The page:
Peer-led approaches are hypothesized to increase screening uptake but their feasibility and acceptability to young people are not known.

The researchers asked the participants for their views and experiences of discussing chlamydia screening and distributing kits to their friends 4–8 weeks after the focus group/interview. All kits returned to the laboratory over 9 months were recorded.

The researchers recruited six men and six women. They distributed forty-five kits, thirty-three to female participants. Twenty -two and three of kits given to females and males, respectively, were given to peers. Ten kits all of which had been given out by females were returned for testing. Participants generally felt positive about the idea of PLS. However, embarrassment was a key theme, particularly among men. Women were able to discuss PLS among their close friends. Both sexes felt PLS would be easier if kits were readily available in multiple sizes, and chlamydia screening was more widely promoted.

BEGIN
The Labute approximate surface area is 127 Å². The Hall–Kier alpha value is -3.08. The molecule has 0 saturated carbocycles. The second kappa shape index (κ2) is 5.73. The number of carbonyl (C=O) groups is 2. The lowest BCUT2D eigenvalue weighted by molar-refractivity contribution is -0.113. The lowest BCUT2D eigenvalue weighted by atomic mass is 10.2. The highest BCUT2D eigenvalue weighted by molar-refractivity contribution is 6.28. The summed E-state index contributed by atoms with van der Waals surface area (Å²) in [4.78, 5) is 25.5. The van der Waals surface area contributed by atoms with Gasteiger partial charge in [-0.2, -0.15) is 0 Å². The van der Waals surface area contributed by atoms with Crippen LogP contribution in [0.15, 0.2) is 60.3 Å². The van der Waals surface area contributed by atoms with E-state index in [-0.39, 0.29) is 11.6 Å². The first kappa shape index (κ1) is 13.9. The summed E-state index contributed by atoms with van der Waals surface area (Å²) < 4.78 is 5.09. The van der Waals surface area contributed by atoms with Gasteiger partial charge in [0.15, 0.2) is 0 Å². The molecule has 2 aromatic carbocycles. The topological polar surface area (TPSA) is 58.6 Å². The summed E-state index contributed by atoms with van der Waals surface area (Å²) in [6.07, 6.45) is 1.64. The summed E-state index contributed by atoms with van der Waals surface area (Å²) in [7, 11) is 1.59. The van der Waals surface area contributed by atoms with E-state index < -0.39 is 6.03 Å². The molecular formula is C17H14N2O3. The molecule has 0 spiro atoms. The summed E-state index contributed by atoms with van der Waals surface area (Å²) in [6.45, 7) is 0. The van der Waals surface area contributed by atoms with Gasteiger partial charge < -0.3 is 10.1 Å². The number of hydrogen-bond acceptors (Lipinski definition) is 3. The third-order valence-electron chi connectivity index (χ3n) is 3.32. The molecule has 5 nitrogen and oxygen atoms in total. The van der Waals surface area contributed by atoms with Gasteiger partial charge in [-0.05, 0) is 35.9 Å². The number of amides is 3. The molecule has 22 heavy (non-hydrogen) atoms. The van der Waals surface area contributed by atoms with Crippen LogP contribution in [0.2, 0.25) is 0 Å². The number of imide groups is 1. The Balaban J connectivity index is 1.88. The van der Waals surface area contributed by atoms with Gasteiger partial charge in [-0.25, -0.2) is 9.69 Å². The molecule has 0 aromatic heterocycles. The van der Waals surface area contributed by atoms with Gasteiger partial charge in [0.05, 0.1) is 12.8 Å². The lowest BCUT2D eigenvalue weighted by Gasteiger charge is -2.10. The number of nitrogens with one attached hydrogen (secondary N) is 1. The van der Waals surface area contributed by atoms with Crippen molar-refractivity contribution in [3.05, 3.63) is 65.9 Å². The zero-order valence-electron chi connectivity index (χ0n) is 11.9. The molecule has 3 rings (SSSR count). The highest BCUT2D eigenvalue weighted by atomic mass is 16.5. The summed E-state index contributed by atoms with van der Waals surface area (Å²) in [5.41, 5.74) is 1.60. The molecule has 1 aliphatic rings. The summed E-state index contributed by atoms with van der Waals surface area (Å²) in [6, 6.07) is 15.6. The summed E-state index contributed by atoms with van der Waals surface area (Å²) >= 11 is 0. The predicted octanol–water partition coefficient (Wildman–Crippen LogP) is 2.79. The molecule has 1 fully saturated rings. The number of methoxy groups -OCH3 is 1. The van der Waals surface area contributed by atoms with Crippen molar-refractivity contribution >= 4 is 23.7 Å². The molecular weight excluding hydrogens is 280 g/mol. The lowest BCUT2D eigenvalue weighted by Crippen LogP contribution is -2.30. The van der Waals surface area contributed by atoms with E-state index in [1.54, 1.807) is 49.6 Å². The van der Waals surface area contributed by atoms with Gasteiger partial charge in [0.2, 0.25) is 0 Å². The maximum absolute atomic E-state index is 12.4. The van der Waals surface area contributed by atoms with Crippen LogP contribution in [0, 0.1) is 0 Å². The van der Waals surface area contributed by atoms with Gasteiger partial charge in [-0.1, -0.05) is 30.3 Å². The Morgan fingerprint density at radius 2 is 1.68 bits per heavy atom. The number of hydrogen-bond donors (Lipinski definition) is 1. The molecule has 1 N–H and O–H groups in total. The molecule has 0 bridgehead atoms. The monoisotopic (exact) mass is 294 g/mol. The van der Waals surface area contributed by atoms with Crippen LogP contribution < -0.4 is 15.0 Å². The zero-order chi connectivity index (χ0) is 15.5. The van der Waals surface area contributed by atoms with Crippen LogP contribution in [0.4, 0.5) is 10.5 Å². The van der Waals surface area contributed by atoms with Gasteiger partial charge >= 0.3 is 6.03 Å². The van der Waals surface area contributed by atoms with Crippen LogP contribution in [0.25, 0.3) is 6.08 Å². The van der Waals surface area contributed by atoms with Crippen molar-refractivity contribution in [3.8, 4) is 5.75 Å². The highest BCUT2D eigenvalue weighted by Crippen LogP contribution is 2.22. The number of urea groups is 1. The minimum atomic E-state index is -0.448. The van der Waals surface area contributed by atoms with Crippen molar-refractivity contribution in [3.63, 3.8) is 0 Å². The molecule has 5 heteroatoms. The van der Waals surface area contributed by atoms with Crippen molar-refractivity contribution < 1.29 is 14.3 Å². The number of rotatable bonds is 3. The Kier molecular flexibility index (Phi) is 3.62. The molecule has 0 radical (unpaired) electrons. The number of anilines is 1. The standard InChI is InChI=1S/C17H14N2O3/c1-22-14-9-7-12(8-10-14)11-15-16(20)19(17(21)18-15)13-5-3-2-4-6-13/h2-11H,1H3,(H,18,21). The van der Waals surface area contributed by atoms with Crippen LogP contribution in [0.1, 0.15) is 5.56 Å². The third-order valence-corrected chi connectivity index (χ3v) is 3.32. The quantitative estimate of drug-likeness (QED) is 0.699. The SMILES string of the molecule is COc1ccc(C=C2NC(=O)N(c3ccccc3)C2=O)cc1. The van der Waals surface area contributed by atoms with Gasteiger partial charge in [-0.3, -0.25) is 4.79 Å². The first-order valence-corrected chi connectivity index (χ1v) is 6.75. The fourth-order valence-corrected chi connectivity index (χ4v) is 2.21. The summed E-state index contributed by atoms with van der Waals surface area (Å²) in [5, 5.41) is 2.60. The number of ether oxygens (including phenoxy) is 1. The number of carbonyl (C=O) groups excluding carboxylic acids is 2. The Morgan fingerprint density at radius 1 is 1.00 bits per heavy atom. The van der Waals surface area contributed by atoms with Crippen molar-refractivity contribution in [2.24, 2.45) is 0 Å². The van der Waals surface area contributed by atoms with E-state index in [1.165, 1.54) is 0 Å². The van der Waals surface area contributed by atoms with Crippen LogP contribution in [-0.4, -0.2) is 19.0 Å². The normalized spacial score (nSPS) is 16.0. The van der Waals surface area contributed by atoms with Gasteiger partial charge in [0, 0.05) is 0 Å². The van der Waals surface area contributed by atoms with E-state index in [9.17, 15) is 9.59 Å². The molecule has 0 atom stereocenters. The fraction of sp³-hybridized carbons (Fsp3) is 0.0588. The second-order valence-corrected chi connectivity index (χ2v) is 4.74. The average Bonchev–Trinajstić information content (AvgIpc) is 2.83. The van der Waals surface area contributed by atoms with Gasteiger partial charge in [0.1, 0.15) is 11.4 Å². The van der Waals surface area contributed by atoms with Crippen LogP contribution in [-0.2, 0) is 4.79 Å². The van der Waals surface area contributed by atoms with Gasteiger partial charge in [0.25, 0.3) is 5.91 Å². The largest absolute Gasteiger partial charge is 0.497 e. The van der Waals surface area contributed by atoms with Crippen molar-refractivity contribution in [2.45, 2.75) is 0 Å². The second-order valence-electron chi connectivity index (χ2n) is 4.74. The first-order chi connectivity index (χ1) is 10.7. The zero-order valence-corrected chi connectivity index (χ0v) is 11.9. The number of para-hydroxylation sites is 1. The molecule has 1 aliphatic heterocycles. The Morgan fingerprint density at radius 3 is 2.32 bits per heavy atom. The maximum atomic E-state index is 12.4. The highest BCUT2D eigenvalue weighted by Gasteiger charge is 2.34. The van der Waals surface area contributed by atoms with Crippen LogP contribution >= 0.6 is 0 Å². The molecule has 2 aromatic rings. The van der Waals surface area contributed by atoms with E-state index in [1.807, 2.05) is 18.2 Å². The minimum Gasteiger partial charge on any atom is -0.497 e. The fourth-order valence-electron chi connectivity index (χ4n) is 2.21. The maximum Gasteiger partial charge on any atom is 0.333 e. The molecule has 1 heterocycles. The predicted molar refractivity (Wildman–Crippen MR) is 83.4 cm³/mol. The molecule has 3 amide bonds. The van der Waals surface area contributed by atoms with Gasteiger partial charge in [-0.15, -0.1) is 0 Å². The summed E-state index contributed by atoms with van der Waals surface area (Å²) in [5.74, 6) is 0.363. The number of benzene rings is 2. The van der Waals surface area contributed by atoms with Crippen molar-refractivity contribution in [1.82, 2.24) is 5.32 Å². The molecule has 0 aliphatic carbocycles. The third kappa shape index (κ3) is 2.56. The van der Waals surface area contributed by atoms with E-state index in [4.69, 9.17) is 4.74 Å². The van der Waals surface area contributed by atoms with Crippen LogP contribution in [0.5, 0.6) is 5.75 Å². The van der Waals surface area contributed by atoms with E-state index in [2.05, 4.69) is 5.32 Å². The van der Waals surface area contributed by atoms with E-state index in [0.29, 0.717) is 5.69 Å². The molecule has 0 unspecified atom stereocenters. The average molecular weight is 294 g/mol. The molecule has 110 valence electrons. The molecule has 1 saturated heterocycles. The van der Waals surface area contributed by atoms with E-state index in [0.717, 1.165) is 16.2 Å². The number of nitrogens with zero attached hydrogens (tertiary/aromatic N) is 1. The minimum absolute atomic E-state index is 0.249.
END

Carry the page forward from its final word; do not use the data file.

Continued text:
The study concluded that female PLS but not male PLS was successful in recruiting peers to participate in chlamydia screening. An evaluation of the acceptability and cost-effectiveness of PLS is now indicated.